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Kremlin Optimistic About U.S. Trade Bill

WASHINGTON — The Russian government remains hopeful that the U.S. Congress will approve a bill to upgrade bilateral trade relations despite a potentially tough political climate heading into U.S. elections in November, Russian officials said.

"We are optimistic. We need to be optimistic," Alexei Drobinin, senior counselor at the Russian Embassy in Washington, said Friday. "We think that expanding trade relations is a good way to broaden our overall relationship."

Congress is under pressure to lift a Cold War provision known as the Jackson-Vanik amendment and approve "permanent normal trade relations" with Russia to ensure that U.S. companies share in the full market-opening benefits of Moscow's entry into the World Trade Organization last week.

Drobinin discussed the issue during a briefing on Russia's hopes for next week's meeting of the 21-member Asia-Pacific Economic Cooperation forum, which the Russian city of Vladivostok is hosting this year.

U.S. business groups hope the House of Representatives and Senate will pass the legislation in September, before lawmakers return home to campaign.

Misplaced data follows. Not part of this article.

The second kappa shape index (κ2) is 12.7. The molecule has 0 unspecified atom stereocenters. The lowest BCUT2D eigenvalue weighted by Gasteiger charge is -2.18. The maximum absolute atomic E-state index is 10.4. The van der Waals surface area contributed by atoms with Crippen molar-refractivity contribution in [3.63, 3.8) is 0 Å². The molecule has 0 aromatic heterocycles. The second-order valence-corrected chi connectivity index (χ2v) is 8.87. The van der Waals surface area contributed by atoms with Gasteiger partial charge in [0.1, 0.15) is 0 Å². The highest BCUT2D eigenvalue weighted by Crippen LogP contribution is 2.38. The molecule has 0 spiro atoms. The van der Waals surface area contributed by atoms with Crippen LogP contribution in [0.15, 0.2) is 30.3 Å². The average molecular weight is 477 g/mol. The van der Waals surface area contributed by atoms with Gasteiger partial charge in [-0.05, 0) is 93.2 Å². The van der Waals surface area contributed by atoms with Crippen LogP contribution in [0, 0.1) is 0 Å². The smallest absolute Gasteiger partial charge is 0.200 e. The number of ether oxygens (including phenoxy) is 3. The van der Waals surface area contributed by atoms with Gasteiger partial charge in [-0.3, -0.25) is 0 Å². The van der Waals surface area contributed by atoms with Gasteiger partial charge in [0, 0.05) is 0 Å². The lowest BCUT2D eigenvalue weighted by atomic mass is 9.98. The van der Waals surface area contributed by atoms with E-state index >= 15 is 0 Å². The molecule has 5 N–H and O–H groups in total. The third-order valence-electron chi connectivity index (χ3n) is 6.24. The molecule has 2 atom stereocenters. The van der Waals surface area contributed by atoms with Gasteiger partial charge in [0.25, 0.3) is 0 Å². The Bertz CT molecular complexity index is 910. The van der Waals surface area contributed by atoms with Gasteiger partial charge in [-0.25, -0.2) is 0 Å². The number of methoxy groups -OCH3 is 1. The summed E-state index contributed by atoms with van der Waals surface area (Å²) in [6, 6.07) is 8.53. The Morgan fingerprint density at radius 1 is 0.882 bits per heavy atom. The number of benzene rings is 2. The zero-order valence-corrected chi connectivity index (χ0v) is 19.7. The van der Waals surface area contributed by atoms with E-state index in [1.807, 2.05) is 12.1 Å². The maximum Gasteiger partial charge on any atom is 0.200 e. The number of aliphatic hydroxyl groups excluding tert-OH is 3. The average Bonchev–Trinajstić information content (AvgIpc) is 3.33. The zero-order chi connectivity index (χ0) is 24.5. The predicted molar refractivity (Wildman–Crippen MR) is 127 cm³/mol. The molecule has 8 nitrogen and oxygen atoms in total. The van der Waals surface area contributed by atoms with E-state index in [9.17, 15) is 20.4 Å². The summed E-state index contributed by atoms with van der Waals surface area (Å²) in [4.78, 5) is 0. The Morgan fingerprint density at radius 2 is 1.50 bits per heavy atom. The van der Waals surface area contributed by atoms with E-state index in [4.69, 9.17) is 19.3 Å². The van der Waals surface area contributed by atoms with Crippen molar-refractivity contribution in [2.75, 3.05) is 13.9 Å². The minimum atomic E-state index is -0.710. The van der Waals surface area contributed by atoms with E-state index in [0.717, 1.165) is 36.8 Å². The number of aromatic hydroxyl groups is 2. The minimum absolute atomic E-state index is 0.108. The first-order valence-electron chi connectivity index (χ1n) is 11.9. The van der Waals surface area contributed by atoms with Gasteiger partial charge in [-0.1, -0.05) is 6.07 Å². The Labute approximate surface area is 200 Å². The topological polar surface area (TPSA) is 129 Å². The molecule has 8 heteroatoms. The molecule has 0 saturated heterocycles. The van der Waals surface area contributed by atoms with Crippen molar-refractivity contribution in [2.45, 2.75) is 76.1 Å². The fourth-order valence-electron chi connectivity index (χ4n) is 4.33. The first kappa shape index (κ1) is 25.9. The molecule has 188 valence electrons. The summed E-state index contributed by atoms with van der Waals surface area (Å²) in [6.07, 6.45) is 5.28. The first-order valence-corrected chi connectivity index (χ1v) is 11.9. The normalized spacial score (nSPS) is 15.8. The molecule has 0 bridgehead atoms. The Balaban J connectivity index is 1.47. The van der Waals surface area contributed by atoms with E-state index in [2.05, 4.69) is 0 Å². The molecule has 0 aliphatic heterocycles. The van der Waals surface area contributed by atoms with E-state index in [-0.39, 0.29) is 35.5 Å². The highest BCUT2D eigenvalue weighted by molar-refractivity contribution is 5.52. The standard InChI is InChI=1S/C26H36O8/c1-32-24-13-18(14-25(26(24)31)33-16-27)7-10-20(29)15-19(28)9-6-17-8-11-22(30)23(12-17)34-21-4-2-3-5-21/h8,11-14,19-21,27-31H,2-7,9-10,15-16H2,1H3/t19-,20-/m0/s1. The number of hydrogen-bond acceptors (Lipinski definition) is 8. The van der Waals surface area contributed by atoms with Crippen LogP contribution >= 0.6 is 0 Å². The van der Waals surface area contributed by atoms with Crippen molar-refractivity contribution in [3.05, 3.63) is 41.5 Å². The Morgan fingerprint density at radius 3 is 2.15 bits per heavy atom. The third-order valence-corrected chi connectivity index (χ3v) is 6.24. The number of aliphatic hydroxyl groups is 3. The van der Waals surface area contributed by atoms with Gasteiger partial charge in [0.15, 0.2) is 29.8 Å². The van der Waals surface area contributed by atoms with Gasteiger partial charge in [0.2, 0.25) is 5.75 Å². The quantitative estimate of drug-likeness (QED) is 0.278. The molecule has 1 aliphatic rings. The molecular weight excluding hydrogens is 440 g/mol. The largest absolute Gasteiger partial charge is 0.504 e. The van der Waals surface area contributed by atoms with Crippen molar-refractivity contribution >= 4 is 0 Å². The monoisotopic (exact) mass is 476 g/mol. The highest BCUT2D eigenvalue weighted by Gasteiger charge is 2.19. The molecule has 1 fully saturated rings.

But with concerns in Congress about Moscow's support for Iran and Syria, the timing of a vote remains unclear.

Republican presidential challenger Mitt Romney accused President Barack Obama on Thursday of being too accommodating to Moscow and promised "less flexibility and more backbone" in U.S. policy if he wins the Nov. 6 election.

Mikhail Kalugin, acting head of the embassy's economic section, said that although Washington had still not approved normal trade relations, Moscow did not plan to impose higher tariffs on goods from the United States than on other WTO members.

In addition to making tariff cuts, Moscow has agreed to open its services markets and make other reforms as part of its accession to the WTO.

U.S. companies fear that those benefits are at risk and worry that they will not have protection against arbitrary Russian trade measures until the bill is passed.

In addition, some lawmakers are pushing for a nonbinding resolution of disapproval for Moscow's support for the Syrian government in its bloody battle against rebel groups.

"Of course we are against any nontrade issues to be inserted in a trade bill. ... Our opposition is very clear on that," Kalugin said.

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